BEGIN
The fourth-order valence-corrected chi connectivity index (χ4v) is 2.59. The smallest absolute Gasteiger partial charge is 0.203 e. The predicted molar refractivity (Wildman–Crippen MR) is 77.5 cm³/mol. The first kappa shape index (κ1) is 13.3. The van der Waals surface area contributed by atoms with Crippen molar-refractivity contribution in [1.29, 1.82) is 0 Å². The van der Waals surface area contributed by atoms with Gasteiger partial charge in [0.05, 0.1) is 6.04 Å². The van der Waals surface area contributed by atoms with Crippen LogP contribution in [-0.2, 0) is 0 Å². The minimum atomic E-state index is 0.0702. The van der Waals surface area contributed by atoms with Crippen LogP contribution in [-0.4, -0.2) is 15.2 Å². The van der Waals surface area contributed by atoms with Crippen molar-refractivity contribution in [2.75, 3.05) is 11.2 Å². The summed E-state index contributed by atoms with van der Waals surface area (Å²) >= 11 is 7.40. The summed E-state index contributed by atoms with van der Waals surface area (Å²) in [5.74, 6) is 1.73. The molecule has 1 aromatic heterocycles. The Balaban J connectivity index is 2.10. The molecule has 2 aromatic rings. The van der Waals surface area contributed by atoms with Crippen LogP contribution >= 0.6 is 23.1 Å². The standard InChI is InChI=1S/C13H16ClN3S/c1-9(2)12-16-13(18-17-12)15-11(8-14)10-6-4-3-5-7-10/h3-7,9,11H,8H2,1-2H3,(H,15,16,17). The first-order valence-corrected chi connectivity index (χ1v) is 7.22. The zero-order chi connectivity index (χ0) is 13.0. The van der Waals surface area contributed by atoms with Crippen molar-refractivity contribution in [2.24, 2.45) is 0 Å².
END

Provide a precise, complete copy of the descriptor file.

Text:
The fourth-order valence-corrected chi connectivity index (χ4v) is 2.59. The smallest absolute Gasteiger partial charge is 0.203 e. The predicted molar refractivity (Wildman–Crippen MR) is 77.5 cm³/mol. The first kappa shape index (κ1) is 13.3. The van der Waals surface area contributed by atoms with Crippen molar-refractivity contribution in [1.29, 1.82) is 0 Å². The van der Waals surface area contributed by atoms with Gasteiger partial charge in [0.05, 0.1) is 6.04 Å². The van der Waals surface area contributed by atoms with Crippen LogP contribution in [-0.2, 0) is 0 Å². The minimum atomic E-state index is 0.0702. The van der Waals surface area contributed by atoms with Crippen LogP contribution in [-0.4, -0.2) is 15.2 Å². The van der Waals surface area contributed by atoms with Crippen molar-refractivity contribution in [2.75, 3.05) is 11.2 Å². The summed E-state index contributed by atoms with van der Waals surface area (Å²) >= 11 is 7.40. The summed E-state index contributed by atoms with van der Waals surface area (Å²) in [5.74, 6) is 1.73. The molecule has 1 aromatic heterocycles. The Balaban J connectivity index is 2.10. The molecule has 2 aromatic rings. The van der Waals surface area contributed by atoms with Crippen LogP contribution >= 0.6 is 23.1 Å². The standard InChI is InChI=1S/C13H16ClN3S/c1-9(2)12-16-13(18-17-12)15-11(8-14)10-6-4-3-5-7-10/h3-7,9,11H,8H2,1-2H3,(H,15,16,17). The first-order valence-corrected chi connectivity index (χ1v) is 7.22. The zero-order chi connectivity index (χ0) is 13.0. The van der Waals surface area contributed by atoms with Crippen molar-refractivity contribution in [2.24, 2.45) is 0 Å².